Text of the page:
Japan, as is the case for many other countries, has a system of credit guarantee corporations (CGCs), which guarantee loans from private banks. With the guarantee of a CGC, even if the debtor goes insolvent, the bank can be certain that it can recover the guaranteed amount through the CGC. Normally, there is a maximum of ¥280 million for general guarantees; however, in light of the situation resulting from the pandemic, two layers of guarantees have been added: the safety net guarantee of ¥280 million and an ‘emergency-related guarantee’ of a further ¥280 million, giving a maximum total of ¥840 million.

By taking this action, the government can encourage lending by financial institutions. The CGC can guarantee repayment of the entire loan in the case of covid-19 pandemic-related loans. In normal times, the CGC guarantees provide for only up to 80 per cent of the amount of the loan.

Strategy three: insolvency mechanism

For the purpose of preparing for a potential flood of insolvencies, a framework and practice must be in place for an efficient route to resolution, whether in the form of court proceedings or out-of-court workouts.

Early action is essential to preserve enterprise value. For this purpose, companies can file for an out-of-court workout under Japan’s turnaround ADR process as a first step. Creditors of this process are mainly financial institutions. If they unanimously agree to the rehabilitation plan prepared by the debtor, this completes the process for a successful rehabilitation under which the company survives. However, because of the situation resulting from the covid-19 pandemic, the debtors may give up on the ADR process before completion because one or more creditors raise strong objection to their plans. In such a case, they would then file for a legal insolvency procedure, such as the civil rehabilitation procedure or corporate reorganisation procedure, under which the rehabilitation plan (the reorganisation plan) can be approved by a legal majority of the creditors, including financial creditors and trade creditors.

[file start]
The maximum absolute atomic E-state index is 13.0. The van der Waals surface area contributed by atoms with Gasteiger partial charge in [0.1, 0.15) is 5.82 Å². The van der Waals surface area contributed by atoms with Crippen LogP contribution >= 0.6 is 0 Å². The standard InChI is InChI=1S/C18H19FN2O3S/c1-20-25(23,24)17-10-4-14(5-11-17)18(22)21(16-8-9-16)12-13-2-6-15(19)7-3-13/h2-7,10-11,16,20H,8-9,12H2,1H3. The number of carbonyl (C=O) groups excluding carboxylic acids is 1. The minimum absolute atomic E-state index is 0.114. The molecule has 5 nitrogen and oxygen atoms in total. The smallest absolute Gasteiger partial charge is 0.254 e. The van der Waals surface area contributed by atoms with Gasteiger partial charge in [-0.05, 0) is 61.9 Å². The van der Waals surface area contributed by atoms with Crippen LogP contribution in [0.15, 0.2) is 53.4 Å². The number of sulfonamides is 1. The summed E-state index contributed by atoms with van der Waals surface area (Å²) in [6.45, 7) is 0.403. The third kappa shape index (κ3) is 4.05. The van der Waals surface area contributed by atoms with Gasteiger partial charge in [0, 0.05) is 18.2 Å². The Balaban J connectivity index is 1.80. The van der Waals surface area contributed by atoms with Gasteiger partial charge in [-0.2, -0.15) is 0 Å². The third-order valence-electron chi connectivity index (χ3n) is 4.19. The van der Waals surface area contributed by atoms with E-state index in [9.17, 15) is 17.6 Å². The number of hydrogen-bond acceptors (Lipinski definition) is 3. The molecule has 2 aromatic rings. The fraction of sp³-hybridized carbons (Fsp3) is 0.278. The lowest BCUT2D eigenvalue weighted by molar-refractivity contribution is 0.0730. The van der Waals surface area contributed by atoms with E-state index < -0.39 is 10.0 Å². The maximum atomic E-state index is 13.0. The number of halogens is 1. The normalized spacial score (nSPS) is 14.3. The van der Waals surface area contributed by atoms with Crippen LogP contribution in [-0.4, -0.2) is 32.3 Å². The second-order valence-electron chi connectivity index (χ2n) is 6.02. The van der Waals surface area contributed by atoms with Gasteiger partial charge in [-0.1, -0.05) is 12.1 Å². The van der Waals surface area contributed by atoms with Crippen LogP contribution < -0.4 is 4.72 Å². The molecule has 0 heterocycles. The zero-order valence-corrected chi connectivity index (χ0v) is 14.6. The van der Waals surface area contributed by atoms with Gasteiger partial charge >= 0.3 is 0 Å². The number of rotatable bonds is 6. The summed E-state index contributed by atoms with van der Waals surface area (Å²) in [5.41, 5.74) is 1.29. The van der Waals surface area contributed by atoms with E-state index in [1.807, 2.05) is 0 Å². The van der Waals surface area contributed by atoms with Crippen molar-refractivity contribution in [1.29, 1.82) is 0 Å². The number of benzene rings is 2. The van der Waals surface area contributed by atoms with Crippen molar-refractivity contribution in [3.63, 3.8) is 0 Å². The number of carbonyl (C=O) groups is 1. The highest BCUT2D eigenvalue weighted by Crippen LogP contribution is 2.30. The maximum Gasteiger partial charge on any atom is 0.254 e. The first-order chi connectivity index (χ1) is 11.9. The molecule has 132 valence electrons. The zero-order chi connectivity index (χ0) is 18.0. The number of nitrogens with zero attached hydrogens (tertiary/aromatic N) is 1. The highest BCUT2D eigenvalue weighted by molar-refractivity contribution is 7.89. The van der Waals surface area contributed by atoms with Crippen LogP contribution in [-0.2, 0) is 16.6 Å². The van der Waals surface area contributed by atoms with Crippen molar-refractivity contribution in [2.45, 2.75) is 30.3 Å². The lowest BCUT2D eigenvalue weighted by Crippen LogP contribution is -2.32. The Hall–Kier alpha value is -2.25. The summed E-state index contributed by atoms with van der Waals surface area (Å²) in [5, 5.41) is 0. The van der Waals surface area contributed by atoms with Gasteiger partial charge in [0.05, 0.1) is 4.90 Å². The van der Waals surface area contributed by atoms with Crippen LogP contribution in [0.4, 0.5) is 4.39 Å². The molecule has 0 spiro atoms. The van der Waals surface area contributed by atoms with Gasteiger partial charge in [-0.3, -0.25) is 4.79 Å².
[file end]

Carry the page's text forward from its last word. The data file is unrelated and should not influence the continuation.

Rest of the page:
There have been several cases, such as the Japan Airline case, in which the debtor filed for the turnaround ADR process but then moved to legal insolvency procedures in Japan. In the Japan Airline case, the largest Japanese bankruptcy case in recent history, although the matter was ultimately moved to corporate reorganisation proceedings, turnaround ADR was initially pursued as a means to explore early restructuring through a private workout to preserve corporate value and for a swift reorganisation. In this way, turnaround ADR has become the first choice for the restructuring of medium-sized to large companies.